'Blocking the box' on local roads may become costly
By Steve Smith - Staff Writer
Glastonbury - posted Thu., Jun. 30, 2011
Soon, obstructing a side street while waiting in traffic – or ‘blocking the box’ – may get a driver more than just frowned upon (or gestured at). It could cost motorists $93.
The Glastonbury Town Council scheduled a public hearing for July 12 to impose a moving violation fine for that amount for drivers who block key intersections.
Town Manager Richard Johnson said the Public Act, which came about in 2009, allows for towns to create an ordinance designating certain intersections where the fine can be incurred.
Intersections mentioned included Bantle and Griswold streets, Hebron Avenue and House Street, and Hebron Avenue and Concord Street.
Johnson said that although there are such signs posted (such as at Hebron and Concord), currently, they are not enforceable.
“It would be signed and marked on the pavement, and that would be a moving violation,” said Johnson, adding that the ordinance must name specific intersections, and not be a blanketing one that encompasses the entire town.
Johnson said the fine is similar to those for parking on a sidewalk or similar violations.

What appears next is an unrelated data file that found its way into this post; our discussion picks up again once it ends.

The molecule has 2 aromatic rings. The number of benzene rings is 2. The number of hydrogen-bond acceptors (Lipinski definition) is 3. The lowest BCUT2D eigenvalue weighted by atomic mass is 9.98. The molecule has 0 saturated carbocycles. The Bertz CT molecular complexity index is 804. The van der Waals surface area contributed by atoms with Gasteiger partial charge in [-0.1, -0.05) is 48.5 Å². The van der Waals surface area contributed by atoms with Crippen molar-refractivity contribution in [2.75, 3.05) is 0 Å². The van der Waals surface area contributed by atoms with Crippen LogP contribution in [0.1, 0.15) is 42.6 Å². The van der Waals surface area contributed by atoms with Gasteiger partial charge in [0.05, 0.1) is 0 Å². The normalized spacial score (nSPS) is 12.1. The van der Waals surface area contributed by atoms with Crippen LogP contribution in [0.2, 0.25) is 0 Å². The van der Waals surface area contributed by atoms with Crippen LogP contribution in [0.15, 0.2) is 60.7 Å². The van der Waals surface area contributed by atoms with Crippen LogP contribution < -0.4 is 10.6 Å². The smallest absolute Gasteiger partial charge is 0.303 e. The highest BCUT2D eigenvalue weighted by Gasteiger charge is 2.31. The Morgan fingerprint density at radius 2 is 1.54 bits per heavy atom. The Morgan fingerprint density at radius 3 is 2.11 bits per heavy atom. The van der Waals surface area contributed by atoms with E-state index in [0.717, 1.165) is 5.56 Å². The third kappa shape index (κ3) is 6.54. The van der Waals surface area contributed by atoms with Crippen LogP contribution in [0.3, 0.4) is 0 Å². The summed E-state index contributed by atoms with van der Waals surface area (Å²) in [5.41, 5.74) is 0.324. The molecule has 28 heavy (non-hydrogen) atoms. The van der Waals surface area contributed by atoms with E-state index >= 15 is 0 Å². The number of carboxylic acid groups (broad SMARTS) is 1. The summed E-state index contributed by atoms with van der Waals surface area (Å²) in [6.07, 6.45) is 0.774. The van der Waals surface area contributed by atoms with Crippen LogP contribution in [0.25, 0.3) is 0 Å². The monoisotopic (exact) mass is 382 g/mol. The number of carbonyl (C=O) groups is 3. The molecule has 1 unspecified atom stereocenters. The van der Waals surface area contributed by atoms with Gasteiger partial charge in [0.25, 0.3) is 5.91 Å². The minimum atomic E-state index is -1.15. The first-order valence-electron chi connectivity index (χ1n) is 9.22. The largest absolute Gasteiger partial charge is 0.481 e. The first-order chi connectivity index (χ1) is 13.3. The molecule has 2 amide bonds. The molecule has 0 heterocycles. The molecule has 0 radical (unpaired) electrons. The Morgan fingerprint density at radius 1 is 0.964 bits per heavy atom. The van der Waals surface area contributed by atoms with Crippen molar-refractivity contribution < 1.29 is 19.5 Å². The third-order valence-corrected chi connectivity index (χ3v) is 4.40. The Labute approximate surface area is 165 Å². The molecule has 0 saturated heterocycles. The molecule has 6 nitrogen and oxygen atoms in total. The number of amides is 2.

Councilman Tim Coon said he could think of many other intersections in town where such blocking occurs, specifically at Main Street and Naubuc Avenue.
“I get people beeping at me when I stop at the green light, because I see that I cannot get through,” Coon said.
There was also a question as to whether it would include intersections where traffic control signals are in place, and Johnson said he would double-check the wording.
But some council members read the language to mean that, regardless of a signal, the rule is in place.
“I don't think it's an issue,” said Councilwoman Carol Ahlschlager. “You're not supposed to proceed into an intersection unless there's sufficient space to cross. Saying there's a green light is no excuse. I think it means you can't cross unless there's space.”
Ahlschlager added that many of the most problematic intersections are the ones that have traffic signals.
Councilman Chip Beckett proposed marking other intersections and seeing whether that has an effect on traffic, before imposing the fines.
“We could put signs,” Johnson said. “Some people stop, and some people ignore it.”
“I don't think we should wait and see,” said Councilman Bob Zanlungo. “I think we should get the ordinance passed and get it controlled, then we'll see if that changes things. I'm sure it will. The first couple of $93 tickets will change their minds about screaming through the intersection.”
Johnson said Police Chief Thomas Sweeney - also the town's traffic authority - would be at the July 12 hearing, to provide information on the police department's concerns.